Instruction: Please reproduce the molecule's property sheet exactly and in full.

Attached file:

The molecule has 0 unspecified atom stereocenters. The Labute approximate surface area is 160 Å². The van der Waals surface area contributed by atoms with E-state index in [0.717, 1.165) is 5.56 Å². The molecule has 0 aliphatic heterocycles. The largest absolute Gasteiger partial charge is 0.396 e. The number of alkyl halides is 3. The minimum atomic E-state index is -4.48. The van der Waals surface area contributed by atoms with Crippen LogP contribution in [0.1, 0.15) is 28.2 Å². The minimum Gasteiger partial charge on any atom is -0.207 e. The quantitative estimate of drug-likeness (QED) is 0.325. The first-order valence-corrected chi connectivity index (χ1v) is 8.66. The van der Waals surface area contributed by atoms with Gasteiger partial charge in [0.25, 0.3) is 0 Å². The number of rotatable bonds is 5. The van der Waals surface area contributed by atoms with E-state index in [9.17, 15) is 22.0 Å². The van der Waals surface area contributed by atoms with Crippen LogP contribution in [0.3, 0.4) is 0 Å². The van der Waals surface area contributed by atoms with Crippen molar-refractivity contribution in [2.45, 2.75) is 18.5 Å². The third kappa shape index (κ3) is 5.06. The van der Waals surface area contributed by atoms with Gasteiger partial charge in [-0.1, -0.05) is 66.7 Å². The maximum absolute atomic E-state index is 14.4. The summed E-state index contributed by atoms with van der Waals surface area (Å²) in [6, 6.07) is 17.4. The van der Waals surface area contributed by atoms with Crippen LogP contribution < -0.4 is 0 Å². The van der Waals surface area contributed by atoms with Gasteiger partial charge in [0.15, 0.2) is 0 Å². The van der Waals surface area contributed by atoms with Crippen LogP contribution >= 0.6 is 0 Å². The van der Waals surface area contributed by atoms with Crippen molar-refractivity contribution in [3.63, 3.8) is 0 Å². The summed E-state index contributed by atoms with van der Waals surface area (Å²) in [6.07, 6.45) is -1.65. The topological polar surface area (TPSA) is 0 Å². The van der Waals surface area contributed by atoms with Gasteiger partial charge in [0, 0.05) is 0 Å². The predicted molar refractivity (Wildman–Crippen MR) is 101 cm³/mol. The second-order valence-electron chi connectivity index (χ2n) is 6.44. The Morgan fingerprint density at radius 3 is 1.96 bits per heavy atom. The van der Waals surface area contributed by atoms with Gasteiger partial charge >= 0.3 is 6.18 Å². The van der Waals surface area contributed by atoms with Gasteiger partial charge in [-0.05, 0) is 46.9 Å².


The molecule has 0 unspecified atom stereocenters. The Labute approximate surface area is 160 Å². The van der Waals surface area contributed by atoms with E-state index in [0.717, 1.165) is 5.56 Å². The molecule has 0 aliphatic heterocycles. The largest absolute Gasteiger partial charge is 0.396 e. The number of alkyl halides is 3. The minimum atomic E-state index is -4.48. The van der Waals surface area contributed by atoms with Crippen LogP contribution in [0.1, 0.15) is 28.2 Å². The minimum Gasteiger partial charge on any atom is -0.207 e. The quantitative estimate of drug-likeness (QED) is 0.325. The first-order valence-corrected chi connectivity index (χ1v) is 8.66. The van der Waals surface area contributed by atoms with Gasteiger partial charge in [0.25, 0.3) is 0 Å². The number of rotatable bonds is 5. The van der Waals surface area contributed by atoms with E-state index in [9.17, 15) is 22.0 Å². The van der Waals surface area contributed by atoms with Crippen LogP contribution in [0.3, 0.4) is 0 Å². The van der Waals surface area contributed by atoms with Crippen molar-refractivity contribution in [2.45, 2.75) is 18.5 Å². The third kappa shape index (κ3) is 5.06. The van der Waals surface area contributed by atoms with Gasteiger partial charge in [-0.1, -0.05) is 66.7 Å². The maximum absolute atomic E-state index is 14.4. The summed E-state index contributed by atoms with van der Waals surface area (Å²) in [6, 6.07) is 17.4. The van der Waals surface area contributed by atoms with Crippen LogP contribution < -0.4 is 0 Å². The van der Waals surface area contributed by atoms with Gasteiger partial charge in [0.15, 0.2) is 0 Å². The van der Waals surface area contributed by atoms with Crippen LogP contribution >= 0.6 is 0 Å². The van der Waals surface area contributed by atoms with Crippen molar-refractivity contribution in [3.63, 3.8) is 0 Å². The summed E-state index contributed by atoms with van der Waals surface area (Å²) in [6.07, 6.45) is -1.65. The topological polar surface area (TPSA) is 0 Å². The van der Waals surface area contributed by atoms with Gasteiger partial charge in [0, 0.05) is 0 Å². The predicted molar refractivity (Wildman–Crippen MR) is 101 cm³/mol. The second-order valence-electron chi connectivity index (χ2n) is 6.44. The Morgan fingerprint density at radius 3 is 1.96 bits per heavy atom. The van der Waals surface area contributed by atoms with Gasteiger partial charge >= 0.3 is 6.18 Å². The van der Waals surface area contributed by atoms with Gasteiger partial charge in [-0.05, 0) is 46.9 Å².